Puno Pt. II: Back to Puno

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All dressed up for the party the night before

All dressed up for the party the night before

The next day, we woke early to a traditional breakfast of bread, butter, mate tea and a pancake. Ernesto brought out his English-Spanish book and I got a chance to work with him on his English, which was another great experience. It’s definitely best when these visits become more of an exchange than a one-sided take-away experience. While I got great a chance to learn about Amantani’s history and culture and the family, I was glad to provide support and have great conversations about life in our respective countries with Ernesto, Hilda and Juana.

My room at Ernesto and Juana's house

My room at Ernesto and Juana’s house

As we said goodbye, Ernesto encouraged us to visit them again – without the facilitation of a tour company. Some families appreciate tourism, especially when all the profits go directly to the family instead of the tour company. If you would like to visit an awesome family on the island of Amantani in Lake Titicaca, send a letter to:

The Family of Ernesto, Juana and Hilda Quispe Calsin

Isla Amantani


Or just go to the island and ask for them around town. Tell them that I sent you and that I had a great experience with them – you know, the Chinese American girl from California!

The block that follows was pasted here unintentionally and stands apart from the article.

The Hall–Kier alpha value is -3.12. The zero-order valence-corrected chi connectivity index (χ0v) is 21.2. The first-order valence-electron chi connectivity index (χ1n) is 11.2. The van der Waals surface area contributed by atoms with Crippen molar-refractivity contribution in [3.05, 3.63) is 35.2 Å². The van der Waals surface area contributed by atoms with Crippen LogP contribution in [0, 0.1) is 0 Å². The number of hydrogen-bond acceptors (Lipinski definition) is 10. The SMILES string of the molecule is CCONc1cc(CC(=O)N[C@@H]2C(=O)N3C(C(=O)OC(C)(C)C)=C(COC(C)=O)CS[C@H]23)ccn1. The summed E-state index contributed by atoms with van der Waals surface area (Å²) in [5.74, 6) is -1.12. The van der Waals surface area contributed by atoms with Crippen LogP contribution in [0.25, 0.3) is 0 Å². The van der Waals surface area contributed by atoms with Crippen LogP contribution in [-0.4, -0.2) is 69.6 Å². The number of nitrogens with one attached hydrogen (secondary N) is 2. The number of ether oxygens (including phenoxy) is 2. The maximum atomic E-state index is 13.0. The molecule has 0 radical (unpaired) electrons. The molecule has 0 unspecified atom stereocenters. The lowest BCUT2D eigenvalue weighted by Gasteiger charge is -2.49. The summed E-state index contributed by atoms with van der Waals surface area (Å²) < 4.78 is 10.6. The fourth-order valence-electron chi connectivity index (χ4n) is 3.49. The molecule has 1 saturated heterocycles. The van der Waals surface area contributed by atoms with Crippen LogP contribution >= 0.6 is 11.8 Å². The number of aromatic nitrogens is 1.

The main square on the island of Taquile

The main square on the island of Taquile

We left Amantani to go to the Island of Taquile for about 2 hours. One hour was spent hiking up a long road into town, the other hour was spent looking at handcrafts in the main square and eating lunch (a lot of the South American tourists didn’t know that lunch wouldn’t be paid for, and refused to eat). We also got a short presentation from our guide about Taquile culture. Many of the men wear hats that symbolize different things. One hat worn to the back shows that a young man is unmarried, another shows that a man is married, and yet another signifies that the person is family of an elected official – those hats are extremely bright and colorful.

After lunch we made the shortcut hike down the mountain on stone stairs to the boat. One of the guys – a German solo traveler that didn’t speak a lick of Spanish – had to take a plane to Lima right after our trip, so those that didn’t have lunch with us had to hurry down the mountain to avoid being left. The other guys yelled from the boat: “HURRY! RUN! THEY’RE GOING TO LEAVE YOU BEHIND!!” for about 15 minutes until they all arrived and we took off.

As we started to head back to Puno, I realized that all the native South American tourists had become friends over time and were planning to keep in touch and hang out after the trip. Despite my lack of expectations, I did think that I would naturally just meet people on my trip – as I did in Southeast Asia. While I did meet a few people here and there, including a nice Dutch couple that talked to me a lot about traveling (and how hard it was to travel without knowing Spanish in this area), I left the bus saying goodbye to no one. Until that point, I didn’t really feel lonely. Those feelings only surface when you realize their absence.